Liberty University founder Jerry Falwell says a new 12,000-seat Thomas Road Baptist Church, projected to have the largest seating capacity of any church in North America, will be completed in Lynchburg, Virginia, by Christmas 1999.

"We think our drawing power for the church will extend many miles in many directions," he says. "With the growth of the church and a student body that will reach 10,000 in the next six years, we feel a 12,000-seat church is more realistic." Thomas Road's existing sanctuary, built in 1969, has 3,300 seats.

The new church will be five miles away on the city's Candler's Mountain near Liberty University, which Falwell founded in 1971. Construction will cost at least $20 million, and Falwell expects four unnamed—and as yet unsecured—benefactors to contribute $5 million apiece.

Financial problems have long plagued Liberty (CT, Dec. 9, 1996, p. 62), and the school fell $110 million in debt in 1990. But thanks to multimillion-dollar gifts from friends such as term life insurance titan A. L. Williams (CT, Dec. 8, 1997, p. 61), Liberty's debt has been reduced to $10 million.

"This will be the biggest thing we've done since building the university," Falwell says. The sanctuary will be part of the first phase of a new $200 million project planned for the 1,400-acre site. Future phases will include athletic facilities, a television studio, an outdoor amphitheater, a retirement village, a recreational vehicle park, and a conference center.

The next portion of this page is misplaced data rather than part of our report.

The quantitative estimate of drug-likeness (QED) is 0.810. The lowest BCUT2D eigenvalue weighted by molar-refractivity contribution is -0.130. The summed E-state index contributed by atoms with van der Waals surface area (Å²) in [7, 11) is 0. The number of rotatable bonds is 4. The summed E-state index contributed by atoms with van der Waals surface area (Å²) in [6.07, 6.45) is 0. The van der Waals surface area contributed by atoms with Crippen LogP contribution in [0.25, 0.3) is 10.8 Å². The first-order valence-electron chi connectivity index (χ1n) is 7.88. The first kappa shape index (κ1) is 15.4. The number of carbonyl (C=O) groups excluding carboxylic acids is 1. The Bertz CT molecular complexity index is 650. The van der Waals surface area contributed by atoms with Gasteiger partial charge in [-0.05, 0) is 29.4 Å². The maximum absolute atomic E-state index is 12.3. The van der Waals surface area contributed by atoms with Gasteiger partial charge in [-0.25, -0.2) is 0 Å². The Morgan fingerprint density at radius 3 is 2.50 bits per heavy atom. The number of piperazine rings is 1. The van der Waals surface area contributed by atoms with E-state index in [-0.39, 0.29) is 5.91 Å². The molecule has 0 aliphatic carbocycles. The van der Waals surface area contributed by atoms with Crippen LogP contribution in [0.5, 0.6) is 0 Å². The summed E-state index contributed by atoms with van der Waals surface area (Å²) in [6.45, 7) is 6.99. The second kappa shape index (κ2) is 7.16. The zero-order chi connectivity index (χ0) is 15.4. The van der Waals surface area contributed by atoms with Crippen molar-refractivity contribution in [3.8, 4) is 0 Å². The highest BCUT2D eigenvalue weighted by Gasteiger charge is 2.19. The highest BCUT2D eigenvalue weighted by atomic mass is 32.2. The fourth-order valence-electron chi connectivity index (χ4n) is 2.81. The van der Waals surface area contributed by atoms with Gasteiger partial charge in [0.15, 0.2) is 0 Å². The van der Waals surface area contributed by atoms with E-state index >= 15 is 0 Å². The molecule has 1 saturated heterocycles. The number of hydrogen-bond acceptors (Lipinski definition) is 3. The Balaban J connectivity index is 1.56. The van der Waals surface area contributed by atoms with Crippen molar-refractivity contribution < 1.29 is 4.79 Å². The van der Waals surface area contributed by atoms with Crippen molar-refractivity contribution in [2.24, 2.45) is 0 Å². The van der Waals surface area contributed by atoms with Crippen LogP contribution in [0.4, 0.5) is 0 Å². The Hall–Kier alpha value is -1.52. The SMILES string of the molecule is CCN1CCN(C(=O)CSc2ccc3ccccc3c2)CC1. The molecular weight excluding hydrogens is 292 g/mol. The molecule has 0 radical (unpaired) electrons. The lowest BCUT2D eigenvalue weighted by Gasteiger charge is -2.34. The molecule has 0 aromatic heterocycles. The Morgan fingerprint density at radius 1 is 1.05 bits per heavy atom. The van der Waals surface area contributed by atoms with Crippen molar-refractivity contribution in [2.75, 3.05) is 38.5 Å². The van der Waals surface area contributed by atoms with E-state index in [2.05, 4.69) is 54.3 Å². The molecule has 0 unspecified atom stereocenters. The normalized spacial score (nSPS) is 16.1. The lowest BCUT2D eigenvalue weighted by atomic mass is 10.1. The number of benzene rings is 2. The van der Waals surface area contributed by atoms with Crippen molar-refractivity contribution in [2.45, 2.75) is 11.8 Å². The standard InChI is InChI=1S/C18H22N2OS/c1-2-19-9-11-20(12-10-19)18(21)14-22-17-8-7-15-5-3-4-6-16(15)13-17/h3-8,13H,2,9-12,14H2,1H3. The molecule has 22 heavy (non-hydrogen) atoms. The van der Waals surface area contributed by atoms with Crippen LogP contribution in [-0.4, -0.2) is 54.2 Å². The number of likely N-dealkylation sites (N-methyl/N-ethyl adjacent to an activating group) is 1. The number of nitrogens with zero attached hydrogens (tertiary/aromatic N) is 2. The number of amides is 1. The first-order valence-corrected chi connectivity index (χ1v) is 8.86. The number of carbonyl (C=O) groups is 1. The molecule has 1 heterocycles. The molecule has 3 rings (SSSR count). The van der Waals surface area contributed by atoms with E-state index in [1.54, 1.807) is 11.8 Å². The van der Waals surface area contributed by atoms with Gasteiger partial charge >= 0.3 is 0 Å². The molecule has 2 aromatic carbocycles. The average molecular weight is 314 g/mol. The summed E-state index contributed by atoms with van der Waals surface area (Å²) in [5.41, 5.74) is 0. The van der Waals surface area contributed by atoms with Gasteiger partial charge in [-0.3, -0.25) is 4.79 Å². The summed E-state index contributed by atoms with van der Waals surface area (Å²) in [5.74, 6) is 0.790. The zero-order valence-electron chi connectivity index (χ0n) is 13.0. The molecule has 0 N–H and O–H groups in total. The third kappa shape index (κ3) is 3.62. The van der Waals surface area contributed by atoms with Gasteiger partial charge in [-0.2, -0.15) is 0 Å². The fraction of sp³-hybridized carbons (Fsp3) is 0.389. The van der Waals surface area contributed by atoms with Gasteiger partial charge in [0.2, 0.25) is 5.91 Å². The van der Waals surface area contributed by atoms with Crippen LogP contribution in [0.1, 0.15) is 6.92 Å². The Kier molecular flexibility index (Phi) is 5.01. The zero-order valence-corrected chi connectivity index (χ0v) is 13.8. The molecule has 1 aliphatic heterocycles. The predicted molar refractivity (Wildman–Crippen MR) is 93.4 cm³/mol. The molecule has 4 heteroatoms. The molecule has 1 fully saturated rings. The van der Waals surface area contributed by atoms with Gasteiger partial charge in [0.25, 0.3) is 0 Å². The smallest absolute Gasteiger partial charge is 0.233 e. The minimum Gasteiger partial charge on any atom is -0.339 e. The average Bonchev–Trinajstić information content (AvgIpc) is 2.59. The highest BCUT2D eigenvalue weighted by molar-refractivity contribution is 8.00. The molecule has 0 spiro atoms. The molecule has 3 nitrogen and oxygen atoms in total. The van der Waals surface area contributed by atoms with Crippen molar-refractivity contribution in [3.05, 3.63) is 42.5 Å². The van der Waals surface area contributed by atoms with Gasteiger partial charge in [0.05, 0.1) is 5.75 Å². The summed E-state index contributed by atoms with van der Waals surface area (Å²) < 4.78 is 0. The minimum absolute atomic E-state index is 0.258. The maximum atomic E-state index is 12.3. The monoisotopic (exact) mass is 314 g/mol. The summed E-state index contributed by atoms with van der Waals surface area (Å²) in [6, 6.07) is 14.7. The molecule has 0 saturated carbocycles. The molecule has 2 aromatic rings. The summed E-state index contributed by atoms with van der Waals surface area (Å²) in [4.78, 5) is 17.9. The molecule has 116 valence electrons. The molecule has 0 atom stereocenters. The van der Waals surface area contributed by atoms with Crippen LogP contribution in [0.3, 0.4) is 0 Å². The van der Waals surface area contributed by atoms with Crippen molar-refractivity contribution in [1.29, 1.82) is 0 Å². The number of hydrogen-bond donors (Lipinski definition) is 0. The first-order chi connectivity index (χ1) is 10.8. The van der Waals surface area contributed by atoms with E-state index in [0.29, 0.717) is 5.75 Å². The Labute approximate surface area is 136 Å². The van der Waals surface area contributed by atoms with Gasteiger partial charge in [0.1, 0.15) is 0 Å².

Despite the colossal size, Falwell says the sanctuary will be cozy. "You've got to have a balcony and keep everybody close in," Falwell says. "Eye contact is very important."

Falwell started Thomas Road in 1956 with 35 members. The church now has 22,000 members and 7,500 weekly attendees. Church officials have discussed the move to a new sanctuary since 1981. Previously $7 million had been raised to purchase land and for architectural plans.

Falwell, who turned 65 in August, says the new church will be his last hurrah as he begins to hand over control to associate pastors, including son Jonathan. "That would be my last major project," he says. "I'd like to get that done and have it paid for before I pass [the ministry] to somebody else."

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